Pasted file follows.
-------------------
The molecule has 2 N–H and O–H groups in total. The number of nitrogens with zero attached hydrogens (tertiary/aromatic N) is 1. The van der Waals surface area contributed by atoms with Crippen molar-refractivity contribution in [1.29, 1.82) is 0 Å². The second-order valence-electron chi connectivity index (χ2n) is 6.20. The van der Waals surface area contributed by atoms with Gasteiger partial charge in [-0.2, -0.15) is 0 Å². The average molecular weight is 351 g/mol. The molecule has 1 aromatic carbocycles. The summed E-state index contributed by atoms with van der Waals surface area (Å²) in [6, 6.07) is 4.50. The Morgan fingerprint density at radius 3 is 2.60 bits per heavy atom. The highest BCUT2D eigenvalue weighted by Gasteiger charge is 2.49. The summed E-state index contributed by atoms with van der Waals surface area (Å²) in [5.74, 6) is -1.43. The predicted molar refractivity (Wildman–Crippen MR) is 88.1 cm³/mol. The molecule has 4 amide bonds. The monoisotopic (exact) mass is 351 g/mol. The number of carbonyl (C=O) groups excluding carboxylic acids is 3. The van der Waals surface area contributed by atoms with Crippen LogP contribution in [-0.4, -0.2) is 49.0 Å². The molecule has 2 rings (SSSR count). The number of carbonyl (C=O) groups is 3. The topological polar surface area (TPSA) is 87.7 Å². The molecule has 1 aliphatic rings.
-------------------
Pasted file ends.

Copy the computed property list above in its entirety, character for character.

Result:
The molecule has 2 N–H and O–H groups in total. The number of nitrogens with zero attached hydrogens (tertiary/aromatic N) is 1. The van der Waals surface area contributed by atoms with Crippen molar-refractivity contribution in [1.29, 1.82) is 0 Å². The second-order valence-electron chi connectivity index (χ2n) is 6.20. The van der Waals surface area contributed by atoms with Gasteiger partial charge in [-0.2, -0.15) is 0 Å². The average molecular weight is 351 g/mol. The molecule has 1 aromatic carbocycles. The summed E-state index contributed by atoms with van der Waals surface area (Å²) in [6, 6.07) is 4.50. The Morgan fingerprint density at radius 3 is 2.60 bits per heavy atom. The highest BCUT2D eigenvalue weighted by Gasteiger charge is 2.49. The summed E-state index contributed by atoms with van der Waals surface area (Å²) in [5.74, 6) is -1.43. The predicted molar refractivity (Wildman–Crippen MR) is 88.1 cm³/mol. The molecule has 4 amide bonds. The monoisotopic (exact) mass is 351 g/mol. The number of carbonyl (C=O) groups excluding carboxylic acids is 3. The van der Waals surface area contributed by atoms with Crippen LogP contribution in [-0.4, -0.2) is 49.0 Å². The molecule has 2 rings (SSSR count). The number of carbonyl (C=O) groups is 3. The topological polar surface area (TPSA) is 87.7 Å². The molecule has 1 aliphatic rings.